Delta Sigma Theta Sorority Celebrates Centennial

“Oh, what a wonderful time to be a Delta!” will likely be chanted across the globe in the next week as the sisters of Delta Sigma Theta celebrate 100 years of sisterhood, scholarship, and service. Founded on January 13, 1913, by 22 Howard University women students, Delta Sigma Theta has grown to become the largest predominately African American sorority in the world, with more than 900 chapters in the United States, Germany, the Bahamas, Bermuda, Japan, South Korea, England, Jamaica, and the U.S. Virgin Islands.

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The Department of Education released last week the list of 55 schools currently under investigation for mishandling sexual assault and harassment cases. Now, one of those schools is stepping up with an unusual measure: Amherst College is banning all fraternities and sororities from its campus.

To be clear, Greek life at Amherst has been officially banned for the past 30 years. But an underground Greek scene has been alive and well, led by popular fraternities such as Chi Psi, Delta Kappa Epsilon and OT.

But that’s all about to change. On Tuesday, the school’s board of trustees made it clear that they would no longer tolerate this unofficial Greek life. In an announcement to the students, the board affirmed that anyone who joins “off-campus fraternities and sororities, and fraternity-like and sorority-like organizations” is subject to suspension or expulsion.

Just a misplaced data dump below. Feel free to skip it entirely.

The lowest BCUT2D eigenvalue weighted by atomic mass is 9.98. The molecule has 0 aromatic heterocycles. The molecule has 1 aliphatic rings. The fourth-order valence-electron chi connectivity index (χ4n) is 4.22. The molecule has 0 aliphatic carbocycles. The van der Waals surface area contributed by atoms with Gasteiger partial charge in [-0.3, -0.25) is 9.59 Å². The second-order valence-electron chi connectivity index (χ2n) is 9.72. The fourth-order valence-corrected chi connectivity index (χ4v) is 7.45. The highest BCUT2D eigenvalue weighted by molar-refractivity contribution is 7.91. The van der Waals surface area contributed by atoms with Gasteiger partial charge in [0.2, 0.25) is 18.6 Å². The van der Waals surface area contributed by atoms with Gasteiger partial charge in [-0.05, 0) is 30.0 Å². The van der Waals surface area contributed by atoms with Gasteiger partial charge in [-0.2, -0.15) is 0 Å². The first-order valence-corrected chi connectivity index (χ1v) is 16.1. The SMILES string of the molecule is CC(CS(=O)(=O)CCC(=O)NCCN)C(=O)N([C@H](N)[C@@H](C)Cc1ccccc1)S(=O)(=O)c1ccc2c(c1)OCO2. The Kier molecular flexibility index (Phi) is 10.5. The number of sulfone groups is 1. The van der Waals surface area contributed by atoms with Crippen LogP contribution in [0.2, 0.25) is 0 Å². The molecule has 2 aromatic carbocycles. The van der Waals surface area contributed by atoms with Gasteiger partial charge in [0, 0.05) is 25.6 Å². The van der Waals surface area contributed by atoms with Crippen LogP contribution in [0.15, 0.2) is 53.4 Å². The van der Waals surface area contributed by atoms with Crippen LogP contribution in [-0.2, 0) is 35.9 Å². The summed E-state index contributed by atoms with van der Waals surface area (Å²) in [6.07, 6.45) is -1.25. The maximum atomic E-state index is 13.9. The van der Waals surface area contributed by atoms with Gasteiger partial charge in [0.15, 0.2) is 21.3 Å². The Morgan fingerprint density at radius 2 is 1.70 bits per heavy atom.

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The Sorority Body Image Problem

I should have known sorority life was not for me.

My gut reaction was telling as I walked down the checkerboard floors of the veranda at the Carolina Inn. I sat at a small table, one of 20 or so, in one of the Inn’s elegantly furnished banquet halls. I was provided with a glass of water, a box of tissues, an index card on which to list my sorority preference, and an attentive alumna ready to help me make my choice. It was the fourth and final day of rush at the University of North Carolina at Chapel Hill and I had a decision to make. Having only been called back by one sorority out of 10, I would have to choose whether or not Greek life would be a part of my experience as a student. I hesitated as I ran my finger across the blank space on the card where my signature would be. I signed my name and then I cried.

As a young woman born and raised in North Carolina, attending UNC had always been a dream of mine. In the fall of 2011, I took my chance and transferred in as a junior. I tried to do all the things a new Tar Heel is supposed to do, including rushing a sorority. Close to 12 percent of UNC Chapel Hill’s undergraduate students go Greek, but, surrounded by fraternity and sorority houses, the campus seemed optimized for Greek life. So, I became a part of a system that not only promoted outdated gender stereotypes and an attitude of exclusion, but is also correlated with members having increased episodes of poor self-esteem and disordered eating. And during the spring of 2012, these tendencies of the Greek system came barreling into my personal life, when my sorority sisters started discriminating against me because of my weight.

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I recorded myself reading that crazy sorority email that was going around today because it’s the best and the girl that wrote it is totally the Alec Baldwin in Glengarry Glen Ross of her sorority and also because I don’t get enough occasions to put on a smokey eye and too much bronzer.